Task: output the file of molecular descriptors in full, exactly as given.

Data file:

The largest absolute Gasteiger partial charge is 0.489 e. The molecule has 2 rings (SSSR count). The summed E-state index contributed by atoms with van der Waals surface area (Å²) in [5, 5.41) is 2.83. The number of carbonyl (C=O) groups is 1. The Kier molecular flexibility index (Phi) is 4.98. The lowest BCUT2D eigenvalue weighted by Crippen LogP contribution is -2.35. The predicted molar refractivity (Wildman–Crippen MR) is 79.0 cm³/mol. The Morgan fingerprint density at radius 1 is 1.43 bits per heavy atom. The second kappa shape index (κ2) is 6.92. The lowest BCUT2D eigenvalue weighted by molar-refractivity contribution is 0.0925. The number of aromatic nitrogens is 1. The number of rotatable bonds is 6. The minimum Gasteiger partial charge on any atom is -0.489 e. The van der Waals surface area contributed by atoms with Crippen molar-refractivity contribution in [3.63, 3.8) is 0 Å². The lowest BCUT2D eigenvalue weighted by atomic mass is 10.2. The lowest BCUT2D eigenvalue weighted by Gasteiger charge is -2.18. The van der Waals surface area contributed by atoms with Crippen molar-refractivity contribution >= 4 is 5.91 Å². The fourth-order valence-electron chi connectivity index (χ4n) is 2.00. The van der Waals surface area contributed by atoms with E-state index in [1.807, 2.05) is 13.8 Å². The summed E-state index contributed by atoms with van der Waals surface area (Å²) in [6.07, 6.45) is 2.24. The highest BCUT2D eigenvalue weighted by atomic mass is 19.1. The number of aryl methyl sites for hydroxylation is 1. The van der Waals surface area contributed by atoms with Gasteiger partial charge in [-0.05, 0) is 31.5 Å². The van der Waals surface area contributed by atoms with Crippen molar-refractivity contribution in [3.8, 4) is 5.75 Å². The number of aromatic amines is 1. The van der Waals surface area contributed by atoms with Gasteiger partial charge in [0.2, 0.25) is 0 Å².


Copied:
The largest absolute Gasteiger partial charge is 0.489 e. The molecule has 2 rings (SSSR count). The summed E-state index contributed by atoms with van der Waals surface area (Å²) in [5, 5.41) is 2.83. The number of carbonyl (C=O) groups is 1. The Kier molecular flexibility index (Phi) is 4.98. The lowest BCUT2D eigenvalue weighted by Crippen LogP contribution is -2.35. The predicted molar refractivity (Wildman–Crippen MR) is 79.0 cm³/mol. The Morgan fingerprint density at radius 1 is 1.43 bits per heavy atom. The second kappa shape index (κ2) is 6.92. The lowest BCUT2D eigenvalue weighted by molar-refractivity contribution is 0.0925. The number of aromatic nitrogens is 1. The number of rotatable bonds is 6. The minimum Gasteiger partial charge on any atom is -0.489 e. The van der Waals surface area contributed by atoms with Crippen molar-refractivity contribution in [3.63, 3.8) is 0 Å². The lowest BCUT2D eigenvalue weighted by atomic mass is 10.2. The lowest BCUT2D eigenvalue weighted by Gasteiger charge is -2.18. The van der Waals surface area contributed by atoms with Crippen molar-refractivity contribution >= 4 is 5.91 Å². The fourth-order valence-electron chi connectivity index (χ4n) is 2.00. The van der Waals surface area contributed by atoms with E-state index in [1.807, 2.05) is 13.8 Å². The summed E-state index contributed by atoms with van der Waals surface area (Å²) in [6.07, 6.45) is 2.24. The highest BCUT2D eigenvalue weighted by atomic mass is 19.1. The number of aryl methyl sites for hydroxylation is 1. The van der Waals surface area contributed by atoms with Gasteiger partial charge in [-0.05, 0) is 31.5 Å². The van der Waals surface area contributed by atoms with Crippen molar-refractivity contribution in [3.8, 4) is 5.75 Å². The number of aromatic amines is 1. The van der Waals surface area contributed by atoms with Gasteiger partial charge in [0.2, 0.25) is 0 Å².